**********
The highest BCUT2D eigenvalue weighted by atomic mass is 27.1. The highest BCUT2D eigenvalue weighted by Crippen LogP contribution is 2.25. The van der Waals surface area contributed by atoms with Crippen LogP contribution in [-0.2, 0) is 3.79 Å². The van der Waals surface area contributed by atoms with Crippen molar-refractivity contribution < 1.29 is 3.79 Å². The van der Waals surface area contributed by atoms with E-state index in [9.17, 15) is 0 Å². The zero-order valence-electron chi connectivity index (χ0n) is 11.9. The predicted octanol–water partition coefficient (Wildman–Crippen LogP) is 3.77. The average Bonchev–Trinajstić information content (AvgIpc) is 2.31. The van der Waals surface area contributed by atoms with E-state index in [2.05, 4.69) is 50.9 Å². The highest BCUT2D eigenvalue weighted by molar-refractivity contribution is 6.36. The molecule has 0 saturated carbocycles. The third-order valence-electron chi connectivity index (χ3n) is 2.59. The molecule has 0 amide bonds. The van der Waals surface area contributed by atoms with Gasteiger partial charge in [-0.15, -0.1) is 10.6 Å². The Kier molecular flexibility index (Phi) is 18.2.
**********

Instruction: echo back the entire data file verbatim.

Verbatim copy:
The highest BCUT2D eigenvalue weighted by atomic mass is 27.1. The highest BCUT2D eigenvalue weighted by Crippen LogP contribution is 2.25. The van der Waals surface area contributed by atoms with Crippen LogP contribution in [-0.2, 0) is 3.79 Å². The van der Waals surface area contributed by atoms with Crippen molar-refractivity contribution < 1.29 is 3.79 Å². The van der Waals surface area contributed by atoms with E-state index in [9.17, 15) is 0 Å². The zero-order valence-electron chi connectivity index (χ0n) is 11.9. The predicted octanol–water partition coefficient (Wildman–Crippen LogP) is 3.77. The average Bonchev–Trinajstić information content (AvgIpc) is 2.31. The van der Waals surface area contributed by atoms with E-state index in [2.05, 4.69) is 50.9 Å². The highest BCUT2D eigenvalue weighted by molar-refractivity contribution is 6.36. The molecule has 0 saturated carbocycles. The third-order valence-electron chi connectivity index (χ3n) is 2.59. The molecule has 0 amide bonds. The van der Waals surface area contributed by atoms with Gasteiger partial charge in [-0.15, -0.1) is 10.6 Å². The Kier molecular flexibility index (Phi) is 18.2.